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The Playlist

In Theaters: 'The Tourist,' 'The Voyage of the Dawn Treader,' 'The Fighter'

  • By Kevin Jagernauth
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  • December 10, 2010 4:02 AM
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  • 0 Comments
After last week's huge post-holiday box office drop, Hollywood will attempt to steer the ship back on course with a couple of high-profile new releases this weekend. Two of the world's biggest movie stars, Johnny Depp and Angelina Jolie, team up for the goofy international espionage thriller "The Tourist," which doesn't have too much competition for the adult dollar this weekend--at least at the multiplex. Fox reignites the 'Narnia' franchise without co-financing from Disney, after the disappointment of "Prince Caspian" with "The Chronicles of Narnia: The Voyage of the Dawn Treader." The 3D inflation should help the film do decent numbers, but the quality of these films has turned many potential fans off of the series. On the limited front, New York, Los Angeles, and Boston get the David O. Russell/Mark Wahlberg/Christian Bale contender "The Fighter." Ben Affleck stars in the John Wells-directed recession-drama "The Company Men" which gets an Oscar-qualifying run in NY/LA before rolling out wide next month. Also out, Julie Taymor returns to Shakespeare with "The Tempest," which boasts a great cast and not much else; Steven Soderbergh's portrait of Spalding Gray, "And Everything Is Going Fine"; and Ry Russo-Young's drama "You Won't Miss Me."

Review: 'And Everything Is Going Fine' Is A Deeply Fascinating & Satisfying Closing Chapter

  • By Christopher Bell
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  • December 6, 2010 3:46 AM
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  • 1 Comment
Spitting out detailed and personal monologues in a sometimes-comfortable-sometimes-manic fashion, Spalding Gray was one of the most engaging talkers of our time. His minimalist style was deeply intimate, eschewing any kind of tool or prop in favor instead of spilling his guts out on stage. He quickly established such a connection with the audience (even going as far as interviewing audience members on stage) during his performances that calling it a "relationship" doesn't feel right -- "friendship" is a better word. Sadly, Gray took his own life in 2004 due to depression, and his absence is felt: there's not another performer like him out there, and it's likely that there never will be. The oeuvre he's left behind is a legacy; there are many writings but the printed word does no justice to his engrossing poise and voice. The best work was documented in four films "Swimming to Cambodia" (Jonathan Demme), "Terrors of Pleasure" (Thomas Schlamme), "Monster in a Box" (Nick Broomfield), and "Gray's Anatomy" (Steven Soderbergh), which capture his persona perfectly. Seeking to have a proper farewell, Gray's widow Kathleen Russo handed Soderbergh over 100 hours of video and he set out to cut an autobiographical tale told through many different Gray monologues and interviews. Behold the fruits of his labor, the 90-minute "And Everything Is Going Fine," an often hilarious and sometimes saddening final word from the late, great entertainer.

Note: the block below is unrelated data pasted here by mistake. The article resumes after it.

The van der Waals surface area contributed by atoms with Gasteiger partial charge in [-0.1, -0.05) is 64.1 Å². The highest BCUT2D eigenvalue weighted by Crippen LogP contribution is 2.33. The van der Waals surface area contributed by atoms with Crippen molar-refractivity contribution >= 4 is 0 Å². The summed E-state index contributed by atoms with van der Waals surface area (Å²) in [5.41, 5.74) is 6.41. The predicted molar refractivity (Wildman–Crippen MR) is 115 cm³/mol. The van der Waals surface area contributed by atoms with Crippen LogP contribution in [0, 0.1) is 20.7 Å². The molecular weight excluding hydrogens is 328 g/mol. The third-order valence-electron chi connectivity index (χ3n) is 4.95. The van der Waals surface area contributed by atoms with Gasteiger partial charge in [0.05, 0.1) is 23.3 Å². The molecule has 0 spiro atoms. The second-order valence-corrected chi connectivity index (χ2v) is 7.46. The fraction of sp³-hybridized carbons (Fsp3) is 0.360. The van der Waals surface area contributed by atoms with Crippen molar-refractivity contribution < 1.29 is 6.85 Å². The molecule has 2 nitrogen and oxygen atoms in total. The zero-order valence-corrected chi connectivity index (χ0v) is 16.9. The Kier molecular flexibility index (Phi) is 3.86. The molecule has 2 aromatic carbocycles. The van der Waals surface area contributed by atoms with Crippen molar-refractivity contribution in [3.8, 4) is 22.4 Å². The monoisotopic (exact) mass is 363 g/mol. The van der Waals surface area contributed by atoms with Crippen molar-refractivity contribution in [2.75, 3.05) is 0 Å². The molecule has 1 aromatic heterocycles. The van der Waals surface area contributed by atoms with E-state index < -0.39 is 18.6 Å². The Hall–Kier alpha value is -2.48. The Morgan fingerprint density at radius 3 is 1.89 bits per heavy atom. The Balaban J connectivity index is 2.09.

Trailer & Poster For Steven Soderbergh's Tribute To Spalding Gray 'And Everything Is Going Fine'

  • By Kevin Jagernauth
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  • December 3, 2010 4:14 AM
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  • 5 Comments
Spalding Gray was one of the most engaging talkers/performers/monologists of our time. His work has been documented in a number of films by prominent filmmakers including “Swimming to Cambodia” (Jonathan Demme), “Terrors of Pleasure” (Thomas Schlamme), “Monster in a Box” (Nick Broomfield) and “Gray’s Anatomy” (Steven Soderbergh). While brilliant, Gray was also troubled, lapsing into deep clinical depression following a car crash which left him severely injured and later, led to him taking his own life.

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